18.10 Aesthetics 760

18.11 Health and safety 761

18.12 Use of information technology 761

18.13 Relevant regulations and standards 761

18.14 Health care facility construction project: Suitable delivery method 762

Appendix A: Interactive Exercises 766

A.1 Interactive exercise 1: Delivery method selection 766

A.1.1 Task 766

A.2 Interactive exercise 2: Claim for delayed site handover 767

A.2.1 Task 767

A.2.2 Time schedule (program) 768

A.2.3 Site handover procedure 768

A.2.4 Mobilization 768

A.2.5 Acceleration 768

A.2.6 Claims 768

A.3 Interactive exercise 3: Claim due to suspension of work 769

A.3.1 Task 769

A.3.2 Suspension 769

A.3.3 Mobilization 769

A.3.4 Claims 770

A.4 Interactive exercise 4: Subcontractor claim for contractor delay (lack of cooperation, inadequate on–site coordination and improper, unclear, and delayed instructions) 770

A.4.1 Task 770

A.4.2 Fact 1 Lack of cooperation 771

A.4.3 Fact 2 Inadequate on–site coordination 771

A.4.4 Fact 3 Improper, unclear, and delayed instructions 771

Appendix B: Sample Letters (Examples of Formal Notices) 772

B.1 Contractor s sample letters: Notice of probable future event 773

B.2 Contractor s sample letters: Notice of contractor s claims 774

B.3 Contractor s sample letters: Contractor s claim No.——————— submission (quantification) 776

B.4 Contractor s sample letters: Request for evidences of financial arrangements 777

B.5 Contractor s sample letters:Written confirmation of oral instruction 778

B.6 Contractor s sample letters: Notice of dissatisfaction with a determination of the engineer 779

B.7 Contractor s sample letters: Notice of contractor s entitlement to suspend work 780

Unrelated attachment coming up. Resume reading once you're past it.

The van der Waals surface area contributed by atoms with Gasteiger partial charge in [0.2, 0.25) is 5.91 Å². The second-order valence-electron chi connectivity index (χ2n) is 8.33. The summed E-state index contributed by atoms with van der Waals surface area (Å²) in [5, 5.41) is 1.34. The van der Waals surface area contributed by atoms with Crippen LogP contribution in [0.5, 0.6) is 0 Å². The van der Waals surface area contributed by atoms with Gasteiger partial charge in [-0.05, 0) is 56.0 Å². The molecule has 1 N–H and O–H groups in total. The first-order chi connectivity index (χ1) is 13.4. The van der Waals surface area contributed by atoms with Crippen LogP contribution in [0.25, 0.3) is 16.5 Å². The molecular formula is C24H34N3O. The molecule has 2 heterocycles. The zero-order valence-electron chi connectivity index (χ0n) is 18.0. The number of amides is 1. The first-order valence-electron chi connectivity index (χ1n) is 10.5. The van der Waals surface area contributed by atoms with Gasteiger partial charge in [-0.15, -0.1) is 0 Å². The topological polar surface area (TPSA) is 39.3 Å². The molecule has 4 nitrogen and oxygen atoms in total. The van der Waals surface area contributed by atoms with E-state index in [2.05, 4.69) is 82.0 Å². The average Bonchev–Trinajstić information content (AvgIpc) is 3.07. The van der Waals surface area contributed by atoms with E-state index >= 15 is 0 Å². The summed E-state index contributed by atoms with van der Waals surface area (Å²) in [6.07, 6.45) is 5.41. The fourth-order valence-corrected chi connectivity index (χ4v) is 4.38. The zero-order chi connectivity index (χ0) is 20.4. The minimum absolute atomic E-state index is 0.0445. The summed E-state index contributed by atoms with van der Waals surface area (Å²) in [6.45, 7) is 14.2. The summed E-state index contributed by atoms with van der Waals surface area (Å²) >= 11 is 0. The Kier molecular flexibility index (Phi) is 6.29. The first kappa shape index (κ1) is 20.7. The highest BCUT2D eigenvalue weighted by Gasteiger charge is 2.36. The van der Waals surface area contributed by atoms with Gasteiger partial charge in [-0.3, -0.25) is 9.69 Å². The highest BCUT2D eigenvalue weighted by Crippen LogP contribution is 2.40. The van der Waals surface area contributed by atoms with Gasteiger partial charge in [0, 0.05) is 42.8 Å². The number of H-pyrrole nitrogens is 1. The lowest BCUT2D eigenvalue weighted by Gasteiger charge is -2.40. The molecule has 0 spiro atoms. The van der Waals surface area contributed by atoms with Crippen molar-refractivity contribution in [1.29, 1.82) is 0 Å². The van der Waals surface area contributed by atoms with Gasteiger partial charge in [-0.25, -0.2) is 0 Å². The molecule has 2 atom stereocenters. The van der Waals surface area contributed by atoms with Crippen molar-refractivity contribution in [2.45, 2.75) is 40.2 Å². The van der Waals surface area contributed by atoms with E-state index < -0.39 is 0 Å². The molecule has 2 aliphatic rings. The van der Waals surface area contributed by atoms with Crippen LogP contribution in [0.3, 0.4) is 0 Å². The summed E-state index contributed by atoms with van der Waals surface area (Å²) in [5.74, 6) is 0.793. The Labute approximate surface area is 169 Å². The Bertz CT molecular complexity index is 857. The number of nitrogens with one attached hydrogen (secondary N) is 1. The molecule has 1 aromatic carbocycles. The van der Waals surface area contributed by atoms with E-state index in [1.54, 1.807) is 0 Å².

B.8 Contractor s sample letters: Notice of contractor s claim under the sub–clause 16.1 781

B.9 Contractor s sample letters: Application for taking over certificate 782

B.10 Employer s sample letters: Notice of employer s claim 783

B.11 Employer s sample letters: Answer to request for evidence of financial arrangements 784

B.12 Engineer s sample letters: Engineer s determination 785

B.13 Engineer s sample letters: Engineer s instruction 787

B.14 Engineer s sample letters: Engineer s notice to correct 788

B.15 Engineer s sample letters: Engineer s instruction to remove a person employed on the site 789

B.16 Engineer s sample letters: Engineer s instruction lack of mobilization 790

Appendix C: Dictionary of Construction Terms: Chinese, Czech, English, French, German, Hungarian, Polish, Portuguese, Russian, and Spanish 791

C.1 Dictionary General part 792

C.2 Dictionary Contractor s claims 800

C.3 Dictionary Employer s claims 804

Appendix D: ClaimManagement System Under FIDIC Forms 807

D.1 Claim management team responsibilities 807

D.1.1 E1 Project manager 807

D.1.2 E2 Design and time schedule (program) 808

D.1.3 E3 Site manager 808

D.1.4 E4 Contract interpretation, monthly statements, invoicing, insurance, subcontractors, employer s claims, mutual Claims in a joint venture 809

D.1.5 E5 Administrative support 809

D.2 Claim management processes 810

D.3 Table of contractor s claims under FIDIC CONS 811

D.4 Table of employer s claims under FIDIC CONS 811

Appendix E: FIDIC Forms Risk Allocation Charts 813

E.1 Chart No.1: Basic risk allocation alternatives in connection with unforeseeable physical conditions 813

E.2 Chart No. 2: Basic comparison of risk allocation (claims options) in FIDIC CONS/1999 red book, P&DB/1999 yellow book, and EPC/1999 silver book 813

Index 817